• Maintained Intrinsic Characteristics: Fortification methods are designed to preserve the taste, appearance, and texture of rice, ensuring consumer acceptance and satisfaction.
  • Wide Reach: Fortified rice has already been integrated into programs like the Mid-Day Meal scheme for school children and is set to be available at Public Distribution System (PDS) and Anganwadi centers. This ensures that vulnerable communities can quickly benefit from improved nutrition.

Limitations of Fortified Rice:

  • Communication Gap: There exists a significant communication gap between consumers and fortified products. Awareness campaigns led by community health workers are essential to educate the public about the benefits of consuming fortified rice.
  • Limited Benefit for Certain Groups: Population segments such as infants, young children, and elderly individuals who consume relatively small amounts of food may derive fewer benefits from fortified foods, potentially limiting the impact of fortification initiatives


A review of national and international studies was conducted to evaluate the efficacy and effectiveness of fortified rice in addressing micro-nutrient deficiencies. Various sources, including online databases, government websites, and research papers, were consulted to gather evidence on the impact of fortified rice on health outcomes.

Results and Discussion:

The review of studies revealed a consistent positive impact of fortified rice on anaemia prevalence and nutritional status among women and children. Several interventions demonstrated significant improvements in haemoglobin levels and cognitive performance, highlighting the effectiveness of fortified rice in addressing micro-nutrient deficiencies.

Rice Fortification Effectiveness Studies (National)

Rice fortification has emerged as a promising strategy to combat nutritional deficiencies, particularly in regions where rice serves as a staple food. Numerous studies have been conducted to assess the effectiveness of fortified rice in improving health outcomes, with compelling results from various parts of India.

  • In a study conducted by TATA Trusts in 2020^[4], focusing on Gadchiroli, Maharashtra, intervention through the Public Distribution System (PDS) led to a notable reduction of 21.4% in the prevalence of anaemia among 104 women, adolescent girls, and children over one year. This highlights the tangible impact of fortified rice consumption on combating anaemia in vulnerable populations.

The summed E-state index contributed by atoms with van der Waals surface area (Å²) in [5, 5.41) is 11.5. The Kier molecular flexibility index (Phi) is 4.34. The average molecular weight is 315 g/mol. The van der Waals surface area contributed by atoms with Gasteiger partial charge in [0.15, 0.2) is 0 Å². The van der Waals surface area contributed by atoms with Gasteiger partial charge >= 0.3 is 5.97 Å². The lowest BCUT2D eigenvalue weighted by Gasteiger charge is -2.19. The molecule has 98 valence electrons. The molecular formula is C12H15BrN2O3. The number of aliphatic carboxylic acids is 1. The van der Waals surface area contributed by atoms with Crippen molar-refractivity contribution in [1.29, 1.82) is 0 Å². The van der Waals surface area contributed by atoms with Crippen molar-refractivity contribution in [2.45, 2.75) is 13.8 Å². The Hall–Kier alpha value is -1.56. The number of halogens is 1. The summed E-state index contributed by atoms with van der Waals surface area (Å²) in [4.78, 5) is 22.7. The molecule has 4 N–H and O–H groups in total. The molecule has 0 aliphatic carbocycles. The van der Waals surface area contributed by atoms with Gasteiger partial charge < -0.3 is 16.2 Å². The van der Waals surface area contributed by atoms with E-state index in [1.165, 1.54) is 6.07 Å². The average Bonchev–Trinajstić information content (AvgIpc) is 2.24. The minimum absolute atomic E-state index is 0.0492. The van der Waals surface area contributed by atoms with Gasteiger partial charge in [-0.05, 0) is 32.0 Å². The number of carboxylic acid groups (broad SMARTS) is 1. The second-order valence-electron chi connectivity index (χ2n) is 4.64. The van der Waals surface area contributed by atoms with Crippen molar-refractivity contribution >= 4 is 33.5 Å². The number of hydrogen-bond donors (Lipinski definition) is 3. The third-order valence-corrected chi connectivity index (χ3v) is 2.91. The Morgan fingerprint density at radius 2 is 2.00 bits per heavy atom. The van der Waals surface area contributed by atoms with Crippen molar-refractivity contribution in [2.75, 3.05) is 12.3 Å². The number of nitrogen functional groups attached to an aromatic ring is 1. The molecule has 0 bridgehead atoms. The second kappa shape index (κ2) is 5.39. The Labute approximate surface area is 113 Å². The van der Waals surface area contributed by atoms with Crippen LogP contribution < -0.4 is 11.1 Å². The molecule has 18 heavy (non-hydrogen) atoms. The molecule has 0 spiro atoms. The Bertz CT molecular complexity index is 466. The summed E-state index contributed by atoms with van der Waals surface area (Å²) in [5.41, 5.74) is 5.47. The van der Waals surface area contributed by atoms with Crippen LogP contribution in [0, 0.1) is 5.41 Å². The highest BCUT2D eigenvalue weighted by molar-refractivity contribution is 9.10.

• Mahapatra and colleagues conducted a study in Gujarat, India, in 2021^[5], involving 973 children aged 6-12 years. The intervention, implemented through the mid-day meal program over eight months, resulted in a significant increase in hemoglobin levels by 0.4g/dL. Moreover, anaemia prevalence decreased by 10%, accompanied by improvements in cognitive scores, underscoring the multifaceted benefits of fortified rice on child health and development.
  • In another noteworthy study by Hussain et al. in 2014^[6], focusing on Indian school children, fortified rice consumption over six months led to a significant increase in hemoglobin and serum ferritin levels. Importantly, sensory evaluations revealed that fortified rice was indistinguishable from normal rice, addressing concerns about acceptability and palatability.
  • Additionally, Thankachan et al. conducted a study in Bangalore, India, in 2010^[7], involving 258 children aged 6-12 years. The study assessed the effects of extruded fortified rice kernels (FRK) and found significant improvements in Vitamin B12 and homocysteine concentrations after six months. Moreover, there was notable enhancement in physical performance among the participants, indicating the comprehensive benefits of fortified rice beyond addressing specific nutrient deficiencies.


the evidence from both efficacy and effectiveness studies provides compelling support for the fortification of rice with iron, folic acid, and Vitamin B12. These studies have consistently shown a reduction in the prevalence of anemia among women and significant improvements in cognitive power and physical performance among children.

Such findings underscore the potential of fortified rice as a viable solution to address nutritional deficiencies and improve overall health outcomes, particularly in vulnerable populations. By fortifying rice with essential micronutrients, we have the opportunity to make meaningful strides in combating malnutrition and promoting better health and well-being across communities.

Rice Fortification Effectiveness Studies (International)

  • In Brazil, Arcanjo et al. (2013)^[11] conducted a study involving 171 children aged 10-23 months. The children were administered rice fortified with iron once per week for 18 weeks. The results revealed a significant increase in hemoglobin levels and a reduction in anemia among the infants, highlighting the efficacy of weekly iron-fortified rice supplementation.